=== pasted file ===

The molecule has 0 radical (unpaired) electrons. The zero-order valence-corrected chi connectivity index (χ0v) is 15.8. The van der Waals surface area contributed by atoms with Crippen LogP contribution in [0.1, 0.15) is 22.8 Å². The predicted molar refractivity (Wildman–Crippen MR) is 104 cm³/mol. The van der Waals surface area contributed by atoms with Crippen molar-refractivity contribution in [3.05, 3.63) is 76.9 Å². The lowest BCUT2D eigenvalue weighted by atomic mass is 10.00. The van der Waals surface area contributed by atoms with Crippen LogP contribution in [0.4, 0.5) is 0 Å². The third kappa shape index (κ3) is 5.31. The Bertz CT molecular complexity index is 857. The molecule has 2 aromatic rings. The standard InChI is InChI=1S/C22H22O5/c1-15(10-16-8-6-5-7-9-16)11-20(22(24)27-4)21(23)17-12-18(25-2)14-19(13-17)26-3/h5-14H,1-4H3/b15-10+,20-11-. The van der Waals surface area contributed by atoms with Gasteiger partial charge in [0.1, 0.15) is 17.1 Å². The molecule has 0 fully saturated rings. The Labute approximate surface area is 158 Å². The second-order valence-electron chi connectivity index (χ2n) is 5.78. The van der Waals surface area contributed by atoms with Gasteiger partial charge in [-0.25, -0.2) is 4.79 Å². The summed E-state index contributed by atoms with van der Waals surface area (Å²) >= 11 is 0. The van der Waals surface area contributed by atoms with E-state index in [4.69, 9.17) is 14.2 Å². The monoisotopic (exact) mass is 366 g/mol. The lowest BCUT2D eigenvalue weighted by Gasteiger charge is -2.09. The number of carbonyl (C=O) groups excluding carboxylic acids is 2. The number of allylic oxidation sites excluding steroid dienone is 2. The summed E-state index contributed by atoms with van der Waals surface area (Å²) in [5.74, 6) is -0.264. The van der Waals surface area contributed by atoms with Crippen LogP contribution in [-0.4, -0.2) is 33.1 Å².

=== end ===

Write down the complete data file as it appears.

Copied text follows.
The molecule has 0 radical (unpaired) electrons. The zero-order valence-corrected chi connectivity index (χ0v) is 15.8. The van der Waals surface area contributed by atoms with Crippen LogP contribution in [0.1, 0.15) is 22.8 Å². The predicted molar refractivity (Wildman–Crippen MR) is 104 cm³/mol. The van der Waals surface area contributed by atoms with Crippen molar-refractivity contribution in [3.05, 3.63) is 76.9 Å². The lowest BCUT2D eigenvalue weighted by atomic mass is 10.00. The van der Waals surface area contributed by atoms with Crippen LogP contribution in [0.4, 0.5) is 0 Å². The third kappa shape index (κ3) is 5.31. The Bertz CT molecular complexity index is 857. The molecule has 2 aromatic rings. The standard InChI is InChI=1S/C22H22O5/c1-15(10-16-8-6-5-7-9-16)11-20(22(24)27-4)21(23)17-12-18(25-2)14-19(13-17)26-3/h5-14H,1-4H3/b15-10+,20-11-. The van der Waals surface area contributed by atoms with Gasteiger partial charge in [0.1, 0.15) is 17.1 Å². The molecule has 0 fully saturated rings. The Labute approximate surface area is 158 Å². The second-order valence-electron chi connectivity index (χ2n) is 5.78. The van der Waals surface area contributed by atoms with Gasteiger partial charge in [-0.25, -0.2) is 4.79 Å². The summed E-state index contributed by atoms with van der Waals surface area (Å²) >= 11 is 0. The van der Waals surface area contributed by atoms with E-state index in [4.69, 9.17) is 14.2 Å². The monoisotopic (exact) mass is 366 g/mol. The lowest BCUT2D eigenvalue weighted by Gasteiger charge is -2.09. The number of carbonyl (C=O) groups excluding carboxylic acids is 2. The number of allylic oxidation sites excluding steroid dienone is 2. The summed E-state index contributed by atoms with van der Waals surface area (Å²) in [5.74, 6) is -0.264. The van der Waals surface area contributed by atoms with Crippen LogP contribution in [-0.4, -0.2) is 33.1 Å².